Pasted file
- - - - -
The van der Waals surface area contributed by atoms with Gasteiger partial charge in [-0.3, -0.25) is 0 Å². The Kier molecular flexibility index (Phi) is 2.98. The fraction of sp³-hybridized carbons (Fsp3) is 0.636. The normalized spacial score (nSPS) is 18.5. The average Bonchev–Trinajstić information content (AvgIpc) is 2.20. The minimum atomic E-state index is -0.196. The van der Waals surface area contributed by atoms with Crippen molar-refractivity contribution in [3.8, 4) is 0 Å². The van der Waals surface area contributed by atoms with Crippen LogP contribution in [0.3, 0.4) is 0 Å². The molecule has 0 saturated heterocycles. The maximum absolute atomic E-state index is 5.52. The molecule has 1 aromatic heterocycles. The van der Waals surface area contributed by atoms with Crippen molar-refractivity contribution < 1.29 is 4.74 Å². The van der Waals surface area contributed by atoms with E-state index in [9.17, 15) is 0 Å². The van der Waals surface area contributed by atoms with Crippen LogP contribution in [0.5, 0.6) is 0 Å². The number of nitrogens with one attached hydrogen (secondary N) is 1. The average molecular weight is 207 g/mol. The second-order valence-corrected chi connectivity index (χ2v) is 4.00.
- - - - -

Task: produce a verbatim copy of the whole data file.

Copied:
The van der Waals surface area contributed by atoms with Gasteiger partial charge in [-0.3, -0.25) is 0 Å². The Kier molecular flexibility index (Phi) is 2.98. The fraction of sp³-hybridized carbons (Fsp3) is 0.636. The normalized spacial score (nSPS) is 18.5. The average Bonchev–Trinajstić information content (AvgIpc) is 2.20. The minimum atomic E-state index is -0.196. The van der Waals surface area contributed by atoms with Crippen molar-refractivity contribution in [3.8, 4) is 0 Å². The van der Waals surface area contributed by atoms with Crippen LogP contribution in [0.3, 0.4) is 0 Å². The molecule has 0 saturated heterocycles. The maximum absolute atomic E-state index is 5.52. The molecule has 1 aromatic heterocycles. The van der Waals surface area contributed by atoms with Crippen molar-refractivity contribution < 1.29 is 4.74 Å². The van der Waals surface area contributed by atoms with E-state index in [9.17, 15) is 0 Å². The van der Waals surface area contributed by atoms with Crippen LogP contribution in [0.5, 0.6) is 0 Å². The number of nitrogens with one attached hydrogen (secondary N) is 1. The average molecular weight is 207 g/mol. The second-order valence-corrected chi connectivity index (χ2v) is 4.00.